Category Archives: Lifestyle

How to Start Practicing Yoga on the Cheap

Yoga is often thought of as an activity for privileged white chicks with large engagement rings on their fingers, Coach purses on their arms, and venti Starbucks cups in their hands. However, this could not be further from the truth. Yoga is a practice developed in India, passed down through texts that are thousands of years old. One of the oldest texts is Patanjali’s Yoga Sutras, which was compiled around the year 400 and has been widely used for yoga practice since about 1000. The first phrase of the sutras is Atha Yoga Anushasanam, which translates to “Here and Now is the Time for Yoga.” Yoga is for everyone, regardless of age, race, gender, or expendable income. More importantly, everyone can benefit from yoga practice – especially those who have financial stresses and may not be able to afford it.

Now is the Time for Yoga
अथ योगानुशासनम्
Atha Yoga Anushasanam

Although there are lots of totally legitimate reasons why yoga is so expensive (which I will cover in my next post), the bottom line is that the cost can prohibit people from practicing. As a recent college grad, small business owner, and driver of a vehicle that recently stopped running, I TOTALLY understand that not everyone can shell out $22 for a yoga class. So here are some top tips for how to get the benefits of yoga on the cheap.
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Sthira Sukham Asanam: Stop Being Lazy, But Don’t Work Too Hard

There’s a fine line between “honoring your body” and being just plain lazy – but on the other hand, working too hard will usually prove counterproductive. I’m not just talking about yoga – like so many aspects of yoga, this applies off the mat too.

To those who aren’t in the know, yoga usually brings to mind gentle stretching, soothing music, and a general air of peacefulness. Those of us who are in the know expect to feel relaxed after class, but also realise it takes a lot of hard work to get there. You won’t glean all the benefits of yoga just by showing up.

How do you work hard in a yoga class while still feeling relaxed?

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The Next Big Adventure

Since graduating last May, I’ve had many adventures including but not limited to sliding on glaciers in Iceland, hitting casinos in Vegas, climbing Macchu Picchu in Peru, buying a car, becoming a certified yoga instructor, riding steam trains, skinny dipping in Croatia, partying with the Scorpions in Prague, stowing away in Geneva, enduring a hurricane, bartending at strip clubs, running a half marathon, completing a tough mudder, baking my first pie, and having a full time job. I met so many awesome people and had so many thoroughly unforgettable experiences that it’s a little difficult to think about what comes next.

I’ve been working at Marketsmith, Inc for over two years now, after starting as an intern in the summer of 2011, telecommuting while at school, and graduating university a year early in order to return for a full-time position. I’ve learned so much and worked with some really special people on the skilled and talented Marketsmith team. I enjoyed my work and am so grateful for the many opportunities offered to me.

However, anyone who knows me (or really has even met me in passing) knows that I am not good at staying in one place for too long. I’ve been seeking out my next big adventure for awhile now, and I think I’ve found it.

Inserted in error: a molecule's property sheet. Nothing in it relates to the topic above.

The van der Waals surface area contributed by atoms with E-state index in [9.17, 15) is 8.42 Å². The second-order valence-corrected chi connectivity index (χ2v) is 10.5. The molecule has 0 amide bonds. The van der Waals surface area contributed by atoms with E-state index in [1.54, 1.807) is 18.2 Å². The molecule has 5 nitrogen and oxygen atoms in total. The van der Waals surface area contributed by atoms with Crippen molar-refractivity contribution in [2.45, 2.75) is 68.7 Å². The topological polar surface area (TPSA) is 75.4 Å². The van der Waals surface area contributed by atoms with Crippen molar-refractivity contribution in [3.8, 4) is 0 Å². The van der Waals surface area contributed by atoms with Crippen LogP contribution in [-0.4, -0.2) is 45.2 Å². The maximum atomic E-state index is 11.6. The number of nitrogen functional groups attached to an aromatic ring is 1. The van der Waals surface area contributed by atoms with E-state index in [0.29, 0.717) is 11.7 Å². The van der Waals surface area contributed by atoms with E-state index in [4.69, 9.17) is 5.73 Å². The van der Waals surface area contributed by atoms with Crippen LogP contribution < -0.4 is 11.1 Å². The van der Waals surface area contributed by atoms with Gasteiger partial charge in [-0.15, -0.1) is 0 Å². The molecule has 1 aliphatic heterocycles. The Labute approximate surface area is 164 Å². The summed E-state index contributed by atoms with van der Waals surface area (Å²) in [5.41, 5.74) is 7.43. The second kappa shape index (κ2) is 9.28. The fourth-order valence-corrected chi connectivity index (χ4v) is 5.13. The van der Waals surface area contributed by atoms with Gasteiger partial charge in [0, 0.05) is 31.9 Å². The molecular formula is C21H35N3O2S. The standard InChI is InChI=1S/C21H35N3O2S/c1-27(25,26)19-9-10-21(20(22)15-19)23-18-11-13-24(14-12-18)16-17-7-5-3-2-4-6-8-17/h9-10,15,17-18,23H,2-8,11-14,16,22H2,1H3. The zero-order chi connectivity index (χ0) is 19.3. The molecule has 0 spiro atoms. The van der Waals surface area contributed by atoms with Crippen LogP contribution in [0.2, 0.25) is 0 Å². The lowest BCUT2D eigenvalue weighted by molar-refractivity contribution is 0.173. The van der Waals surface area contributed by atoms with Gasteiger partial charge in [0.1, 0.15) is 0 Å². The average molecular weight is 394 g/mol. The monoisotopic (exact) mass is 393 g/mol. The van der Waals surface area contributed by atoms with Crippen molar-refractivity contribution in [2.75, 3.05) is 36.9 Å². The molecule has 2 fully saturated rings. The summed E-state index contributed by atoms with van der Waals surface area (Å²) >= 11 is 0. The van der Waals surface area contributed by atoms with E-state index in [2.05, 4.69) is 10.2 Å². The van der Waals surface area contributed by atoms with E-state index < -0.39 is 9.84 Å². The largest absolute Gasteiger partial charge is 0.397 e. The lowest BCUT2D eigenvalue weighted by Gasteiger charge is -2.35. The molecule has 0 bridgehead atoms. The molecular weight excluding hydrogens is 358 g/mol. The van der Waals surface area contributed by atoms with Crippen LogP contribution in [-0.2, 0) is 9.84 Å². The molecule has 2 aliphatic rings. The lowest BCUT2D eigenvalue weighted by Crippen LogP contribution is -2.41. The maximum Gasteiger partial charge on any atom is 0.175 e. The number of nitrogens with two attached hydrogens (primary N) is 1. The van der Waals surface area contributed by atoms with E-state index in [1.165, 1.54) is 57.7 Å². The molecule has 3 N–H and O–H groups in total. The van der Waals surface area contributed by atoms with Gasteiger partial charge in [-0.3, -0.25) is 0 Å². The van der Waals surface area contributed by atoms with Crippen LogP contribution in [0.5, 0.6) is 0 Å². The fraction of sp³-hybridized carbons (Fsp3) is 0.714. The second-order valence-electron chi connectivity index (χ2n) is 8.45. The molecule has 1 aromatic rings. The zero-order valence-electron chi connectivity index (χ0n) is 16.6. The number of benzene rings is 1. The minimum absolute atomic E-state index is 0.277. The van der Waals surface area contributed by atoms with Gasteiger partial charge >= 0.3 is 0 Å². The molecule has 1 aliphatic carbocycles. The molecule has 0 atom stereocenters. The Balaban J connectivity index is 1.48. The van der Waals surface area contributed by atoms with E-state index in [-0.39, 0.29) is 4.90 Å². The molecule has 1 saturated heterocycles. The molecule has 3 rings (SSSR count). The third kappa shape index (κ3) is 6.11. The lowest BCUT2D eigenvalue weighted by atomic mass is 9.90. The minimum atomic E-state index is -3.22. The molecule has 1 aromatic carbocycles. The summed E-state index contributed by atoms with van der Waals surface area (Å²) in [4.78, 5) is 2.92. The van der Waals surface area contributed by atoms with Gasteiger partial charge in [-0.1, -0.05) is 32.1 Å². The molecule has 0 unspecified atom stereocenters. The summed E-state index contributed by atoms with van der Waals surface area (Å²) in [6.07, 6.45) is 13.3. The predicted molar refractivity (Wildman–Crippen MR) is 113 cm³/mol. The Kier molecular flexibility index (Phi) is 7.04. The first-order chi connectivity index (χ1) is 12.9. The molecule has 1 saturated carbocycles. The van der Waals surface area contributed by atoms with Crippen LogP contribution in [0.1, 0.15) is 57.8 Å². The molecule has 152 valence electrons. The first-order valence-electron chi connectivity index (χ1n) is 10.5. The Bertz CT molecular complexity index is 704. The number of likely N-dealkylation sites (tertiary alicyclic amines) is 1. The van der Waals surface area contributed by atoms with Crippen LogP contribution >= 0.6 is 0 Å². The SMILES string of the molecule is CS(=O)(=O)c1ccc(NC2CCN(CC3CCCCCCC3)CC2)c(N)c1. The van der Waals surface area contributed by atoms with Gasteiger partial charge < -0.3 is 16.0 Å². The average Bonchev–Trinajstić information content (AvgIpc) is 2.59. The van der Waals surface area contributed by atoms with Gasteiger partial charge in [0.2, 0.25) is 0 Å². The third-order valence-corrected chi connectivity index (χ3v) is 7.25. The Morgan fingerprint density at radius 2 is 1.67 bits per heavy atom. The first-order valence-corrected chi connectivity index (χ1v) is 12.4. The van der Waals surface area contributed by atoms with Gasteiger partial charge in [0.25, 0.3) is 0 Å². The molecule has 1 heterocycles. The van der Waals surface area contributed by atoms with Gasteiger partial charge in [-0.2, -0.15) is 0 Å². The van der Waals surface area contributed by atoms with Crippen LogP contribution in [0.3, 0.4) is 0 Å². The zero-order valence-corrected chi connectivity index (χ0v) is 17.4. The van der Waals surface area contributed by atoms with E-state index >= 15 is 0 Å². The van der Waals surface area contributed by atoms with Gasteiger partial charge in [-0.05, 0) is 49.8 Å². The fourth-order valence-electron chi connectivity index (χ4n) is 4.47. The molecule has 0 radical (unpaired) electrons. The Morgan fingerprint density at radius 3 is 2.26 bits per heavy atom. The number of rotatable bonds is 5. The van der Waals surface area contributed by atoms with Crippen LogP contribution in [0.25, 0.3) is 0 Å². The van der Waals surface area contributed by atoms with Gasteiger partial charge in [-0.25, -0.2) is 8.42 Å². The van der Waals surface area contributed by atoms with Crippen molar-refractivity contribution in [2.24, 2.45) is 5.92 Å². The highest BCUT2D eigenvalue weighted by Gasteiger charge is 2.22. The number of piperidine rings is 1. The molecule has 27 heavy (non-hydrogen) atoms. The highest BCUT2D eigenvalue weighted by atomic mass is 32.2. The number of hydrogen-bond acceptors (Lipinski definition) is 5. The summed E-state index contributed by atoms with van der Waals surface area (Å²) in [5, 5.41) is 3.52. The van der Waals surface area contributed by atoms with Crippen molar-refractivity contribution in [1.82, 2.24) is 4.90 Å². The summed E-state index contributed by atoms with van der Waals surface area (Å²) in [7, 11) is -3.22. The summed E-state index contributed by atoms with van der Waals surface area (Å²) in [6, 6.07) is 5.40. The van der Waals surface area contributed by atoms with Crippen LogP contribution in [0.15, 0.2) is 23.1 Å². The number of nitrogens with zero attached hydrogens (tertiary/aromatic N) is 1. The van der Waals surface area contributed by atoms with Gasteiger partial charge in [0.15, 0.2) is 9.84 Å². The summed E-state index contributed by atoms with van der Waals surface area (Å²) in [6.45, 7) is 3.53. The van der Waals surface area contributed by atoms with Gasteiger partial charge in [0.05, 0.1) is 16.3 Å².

fiona andrews yoga teacher
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Why I Do Bizarre Things (Why Not)

snow feetI know I have already written about why I like to spend my life barefoot, but running around barefoot is only one of many things I do that the general public seems to find strange, closely followed by prolific tree-climbing and excessive marmite consumption.

It has never occurred to me not to do exactly what I want to.  I don’t ignore my responsibilities or run around pillaging – I just mean that if I think something looks fun or seems like a good idea, I do it.  Being barefoot is a good example because it’s something largely frowned upon by society.  As I’ve said before – I get mixed reactions including anything from thumbs-up to weird looks and occasional rudeness.  But that never really made me want to put on a pair of shoes.  I don’t like shoes, so I don’t wear them.  Fin.  Another example is my penchant for travel.  Most people I encounter in the US find me to be extraordinarily well-travelled, but to be honest I never really put much thought into it.  Really, what usually happens is a thought like “Wow, I would love to go to an awesome new place” closely followed by a visit to kayak.com and a few weeks later, another stamp on my passport.  Assuming you have some sort of income, don’t have to lug a bunch of kids with you, and aren’t trying to go somewhere with strict visa procedures, yes, travelling really is that easy. Continue reading

Why Skipping New Year’s Resolutions is a Great Decision

…And no, the answer is not “so I can keep making bad decisions all year.”

First of all, I love everything about resolutions.  Resolving to do something means you have made a decision to challenge yourself.  Being resolute means you believe in something strongly.  If you have resolved a problem, you have accomplished something.  All of these are wonderful, positive things.  

So why do we only do it once a year?  It’s not that I am opposed to deciding to change your life on the first of January each year.  I’m opposed to not trying to change your life for the better on every day of each year.  The implication of New Year’s resolutions is that you only make them once each year – and that will make for a very static 365.25 days. Continue reading

Working Backwards

I began my yoga teacher training (well, it’s becoming increasingly apparent that it actually began long ago, but now I am officially enrolled in a 200-hour course) at Starseed Yoga in September, and it has brought a great deal of sanity to my topsy-turvy life.  The teachers are knowledgable and supportive, and everyone in the studio is always so very friendly.  As a result of teacher training and in preparation for when I teach more classes on my own, I have found myself in a few beginner classes both at Starseed and at the studio nearer my home – and let me tell you, they are HARD. Continue reading